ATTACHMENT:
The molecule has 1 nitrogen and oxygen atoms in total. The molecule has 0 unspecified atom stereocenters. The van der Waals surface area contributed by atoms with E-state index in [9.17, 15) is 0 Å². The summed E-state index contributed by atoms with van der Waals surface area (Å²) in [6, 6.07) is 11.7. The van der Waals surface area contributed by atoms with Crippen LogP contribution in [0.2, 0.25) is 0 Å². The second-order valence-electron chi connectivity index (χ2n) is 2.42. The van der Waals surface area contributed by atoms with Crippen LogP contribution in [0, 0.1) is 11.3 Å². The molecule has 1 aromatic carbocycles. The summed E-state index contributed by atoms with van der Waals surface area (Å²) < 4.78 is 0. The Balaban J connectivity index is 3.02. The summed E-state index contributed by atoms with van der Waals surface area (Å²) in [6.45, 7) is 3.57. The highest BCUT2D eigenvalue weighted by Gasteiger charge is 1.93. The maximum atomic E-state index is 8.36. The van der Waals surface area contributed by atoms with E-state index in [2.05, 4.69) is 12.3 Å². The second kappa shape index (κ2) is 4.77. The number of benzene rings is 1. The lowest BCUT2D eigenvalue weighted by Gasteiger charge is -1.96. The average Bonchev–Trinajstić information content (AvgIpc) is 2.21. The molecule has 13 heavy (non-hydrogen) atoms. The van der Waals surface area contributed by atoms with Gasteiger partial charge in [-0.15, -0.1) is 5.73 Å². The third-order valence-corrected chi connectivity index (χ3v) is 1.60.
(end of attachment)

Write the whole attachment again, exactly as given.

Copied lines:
The molecule has 1 nitrogen and oxygen atoms in total. The molecule has 0 unspecified atom stereocenters. The van der Waals surface area contributed by atoms with E-state index in [9.17, 15) is 0 Å². The summed E-state index contributed by atoms with van der Waals surface area (Å²) in [6, 6.07) is 11.7. The van der Waals surface area contributed by atoms with Crippen LogP contribution in [0.2, 0.25) is 0 Å². The second-order valence-electron chi connectivity index (χ2n) is 2.42. The van der Waals surface area contributed by atoms with Crippen LogP contribution in [0, 0.1) is 11.3 Å². The molecule has 1 aromatic carbocycles. The summed E-state index contributed by atoms with van der Waals surface area (Å²) < 4.78 is 0. The Balaban J connectivity index is 3.02. The summed E-state index contributed by atoms with van der Waals surface area (Å²) in [6.45, 7) is 3.57. The highest BCUT2D eigenvalue weighted by Gasteiger charge is 1.93. The maximum atomic E-state index is 8.36. The van der Waals surface area contributed by atoms with E-state index in [2.05, 4.69) is 12.3 Å². The second kappa shape index (κ2) is 4.77. The number of benzene rings is 1. The lowest BCUT2D eigenvalue weighted by Gasteiger charge is -1.96. The average Bonchev–Trinajstić information content (AvgIpc) is 2.21. The molecule has 13 heavy (non-hydrogen) atoms. The van der Waals surface area contributed by atoms with Gasteiger partial charge in [-0.15, -0.1) is 5.73 Å². The third-order valence-corrected chi connectivity index (χ3v) is 1.60.